January 27, 2015

The Chief End of Parents

The Presbyterian church I attended years ago drew attention to the Westminster Shorter Catechism by posting the document’s questions and answers on the main lobby wall – one or two at a time, eventually rotating through them all. The words were written in bold, beautiful calligraphy, so the practice served as a great memory tool for picture-smart members. I learned many of the catechism’s principles, but the first one stands out most clearly:

Q: What is the chief end of man?
A: Man’s chief end is to glorify God, and enjoy him forever.

Now as a mom, I realize it’s crucial that I remember and apply this truth to my kids.

Simply put, I must remember that my kids’ main purpose – their “chief end” – is to glorify God and enjoy him. Now that statement may sound like a no-brainer. After all, most Christ-followers quickly learn – even if we don’t memorize the actual catechism – that our main goal is to bring God glory. But knowing that in our heads and even seeking to apply it to our own lives is not the same as embracing the idea for our children.

We can talk a good line. But if we’re honest, the reality – because our kids are born of our wombs or (with adopted children) of our hearts and, thus, “belong” to us – is that we tend without even realizing it to fall into the trap of acting as if they should “glorify” us. They look like us, and we see some of our personality traits mirrored in them. We want to give them everything we feel we lacked, too. So it’s easy to unconsciously start living vicariously through them. And then they get the inaccurate message that they’re supposed to be like us and make us happy.

My father did this. He was built for football, but was forced to quit playing because of difficult family circumstances. Fast-forward 20 years, and he demanded that my tall, lanky, basketball-loving brother play football, too. He allowed Tom to play basketball, but only if he first agreed to live my father’s dream on the gridiron.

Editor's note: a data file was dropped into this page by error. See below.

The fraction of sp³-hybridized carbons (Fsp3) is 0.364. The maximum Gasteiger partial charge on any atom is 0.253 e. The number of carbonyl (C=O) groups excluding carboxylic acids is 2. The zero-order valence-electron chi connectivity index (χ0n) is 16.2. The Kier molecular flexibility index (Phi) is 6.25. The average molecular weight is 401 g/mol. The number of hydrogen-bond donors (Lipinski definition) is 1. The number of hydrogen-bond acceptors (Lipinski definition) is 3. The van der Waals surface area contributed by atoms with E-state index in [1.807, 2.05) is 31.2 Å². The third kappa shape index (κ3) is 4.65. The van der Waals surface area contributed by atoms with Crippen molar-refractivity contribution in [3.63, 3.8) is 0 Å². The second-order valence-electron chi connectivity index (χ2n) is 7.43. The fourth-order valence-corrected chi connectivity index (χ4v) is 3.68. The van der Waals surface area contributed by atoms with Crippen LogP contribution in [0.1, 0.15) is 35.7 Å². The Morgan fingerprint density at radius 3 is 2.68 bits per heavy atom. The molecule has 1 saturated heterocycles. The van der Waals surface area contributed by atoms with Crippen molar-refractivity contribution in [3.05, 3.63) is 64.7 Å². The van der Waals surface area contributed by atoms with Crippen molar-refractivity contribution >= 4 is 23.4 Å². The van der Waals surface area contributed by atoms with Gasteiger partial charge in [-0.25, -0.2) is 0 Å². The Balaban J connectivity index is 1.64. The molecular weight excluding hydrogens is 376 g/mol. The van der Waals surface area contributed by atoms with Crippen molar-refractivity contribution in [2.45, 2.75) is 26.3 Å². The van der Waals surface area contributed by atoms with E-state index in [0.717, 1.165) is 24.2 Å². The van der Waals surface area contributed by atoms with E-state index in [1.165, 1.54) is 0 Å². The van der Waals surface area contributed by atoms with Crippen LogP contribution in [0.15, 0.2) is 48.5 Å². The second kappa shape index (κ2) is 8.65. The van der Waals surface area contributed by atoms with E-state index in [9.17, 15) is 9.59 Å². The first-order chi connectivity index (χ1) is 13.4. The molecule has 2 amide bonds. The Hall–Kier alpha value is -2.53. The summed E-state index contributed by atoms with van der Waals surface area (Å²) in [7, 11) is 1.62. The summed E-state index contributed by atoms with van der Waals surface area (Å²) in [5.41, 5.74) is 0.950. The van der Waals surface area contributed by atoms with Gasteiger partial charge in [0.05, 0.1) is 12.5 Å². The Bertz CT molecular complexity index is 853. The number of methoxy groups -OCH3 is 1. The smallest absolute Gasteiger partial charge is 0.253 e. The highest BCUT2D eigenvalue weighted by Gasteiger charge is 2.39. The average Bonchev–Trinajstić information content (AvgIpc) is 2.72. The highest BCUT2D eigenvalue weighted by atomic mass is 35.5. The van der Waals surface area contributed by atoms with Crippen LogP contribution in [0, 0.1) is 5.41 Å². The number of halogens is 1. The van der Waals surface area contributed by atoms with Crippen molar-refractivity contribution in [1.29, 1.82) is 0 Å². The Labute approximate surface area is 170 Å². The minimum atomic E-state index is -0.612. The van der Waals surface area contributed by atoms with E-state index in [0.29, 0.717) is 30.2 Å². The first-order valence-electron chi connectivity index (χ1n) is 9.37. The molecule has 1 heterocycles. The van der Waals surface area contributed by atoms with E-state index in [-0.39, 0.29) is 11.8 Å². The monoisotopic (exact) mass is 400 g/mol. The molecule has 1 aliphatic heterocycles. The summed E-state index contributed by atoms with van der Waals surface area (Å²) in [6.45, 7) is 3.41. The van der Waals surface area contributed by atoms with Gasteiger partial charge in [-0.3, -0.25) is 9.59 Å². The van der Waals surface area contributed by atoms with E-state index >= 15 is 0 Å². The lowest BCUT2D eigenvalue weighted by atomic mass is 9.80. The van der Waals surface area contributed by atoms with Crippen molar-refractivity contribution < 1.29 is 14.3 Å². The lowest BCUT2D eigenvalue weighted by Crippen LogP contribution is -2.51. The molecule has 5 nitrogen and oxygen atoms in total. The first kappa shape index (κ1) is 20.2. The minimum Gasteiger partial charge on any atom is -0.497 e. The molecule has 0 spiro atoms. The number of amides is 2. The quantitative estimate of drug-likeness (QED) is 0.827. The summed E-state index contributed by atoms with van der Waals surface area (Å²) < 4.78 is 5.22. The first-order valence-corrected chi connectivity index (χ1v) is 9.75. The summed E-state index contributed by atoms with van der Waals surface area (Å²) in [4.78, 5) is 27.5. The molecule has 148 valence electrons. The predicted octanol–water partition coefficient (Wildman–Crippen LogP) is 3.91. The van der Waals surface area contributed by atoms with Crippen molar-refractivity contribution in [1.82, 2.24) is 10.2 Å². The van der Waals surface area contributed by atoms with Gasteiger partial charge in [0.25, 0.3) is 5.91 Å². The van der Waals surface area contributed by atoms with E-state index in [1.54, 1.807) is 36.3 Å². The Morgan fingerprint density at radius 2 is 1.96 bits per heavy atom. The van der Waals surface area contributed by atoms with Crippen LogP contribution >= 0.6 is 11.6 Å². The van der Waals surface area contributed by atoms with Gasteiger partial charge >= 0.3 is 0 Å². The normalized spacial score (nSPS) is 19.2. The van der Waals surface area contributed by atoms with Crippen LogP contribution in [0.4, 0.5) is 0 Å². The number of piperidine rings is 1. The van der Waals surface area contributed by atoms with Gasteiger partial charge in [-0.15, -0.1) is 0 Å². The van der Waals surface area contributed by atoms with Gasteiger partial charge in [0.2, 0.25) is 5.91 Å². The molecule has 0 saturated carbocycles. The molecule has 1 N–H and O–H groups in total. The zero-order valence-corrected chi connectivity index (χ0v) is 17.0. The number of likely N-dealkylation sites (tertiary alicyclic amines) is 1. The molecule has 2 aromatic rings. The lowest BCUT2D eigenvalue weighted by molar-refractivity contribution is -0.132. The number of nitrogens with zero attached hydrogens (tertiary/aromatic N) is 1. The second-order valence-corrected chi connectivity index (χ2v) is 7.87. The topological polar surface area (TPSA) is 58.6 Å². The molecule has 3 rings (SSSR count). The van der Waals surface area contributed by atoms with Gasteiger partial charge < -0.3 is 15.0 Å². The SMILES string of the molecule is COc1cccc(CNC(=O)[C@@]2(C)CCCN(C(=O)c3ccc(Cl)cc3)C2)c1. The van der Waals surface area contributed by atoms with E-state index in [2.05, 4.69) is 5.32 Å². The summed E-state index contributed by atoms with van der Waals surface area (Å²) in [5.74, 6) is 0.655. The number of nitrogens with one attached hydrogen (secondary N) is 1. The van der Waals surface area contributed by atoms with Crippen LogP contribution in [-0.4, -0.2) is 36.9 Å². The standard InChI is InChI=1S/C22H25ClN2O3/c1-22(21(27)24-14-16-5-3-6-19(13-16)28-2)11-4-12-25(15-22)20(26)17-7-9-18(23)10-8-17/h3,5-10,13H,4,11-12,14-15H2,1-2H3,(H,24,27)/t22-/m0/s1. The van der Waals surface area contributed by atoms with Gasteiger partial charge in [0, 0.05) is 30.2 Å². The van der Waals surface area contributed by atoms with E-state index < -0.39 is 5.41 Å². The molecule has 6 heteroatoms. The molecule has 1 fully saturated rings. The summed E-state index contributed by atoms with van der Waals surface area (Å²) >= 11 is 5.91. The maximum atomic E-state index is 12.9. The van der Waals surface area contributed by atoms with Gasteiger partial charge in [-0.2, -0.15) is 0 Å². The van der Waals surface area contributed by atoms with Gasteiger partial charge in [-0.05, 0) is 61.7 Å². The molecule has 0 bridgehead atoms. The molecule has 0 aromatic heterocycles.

As my girls enter adolescence, I understand the temptation. I can see their personalities taking root and their talents blossoming – some similar to my giftings and propensities and others very different. And I know that one of my main responsibilities before God is to help them discover and develop the unique purpose he has given each of them. But I struggle against a tendency to want to see them grow into my image, rather than his.

I know this will be an on-going struggle over the next few years. I’ll need to measure what I think each of my daughters should do against the unfolding plan of God for each of their lives. And I’ll have to decide to choose his path even when I don’t want to. But part of glorifying God for every parent is acknowledging that our children are really his children. And holding fast to that truth is among the very best things we can do for our kids.


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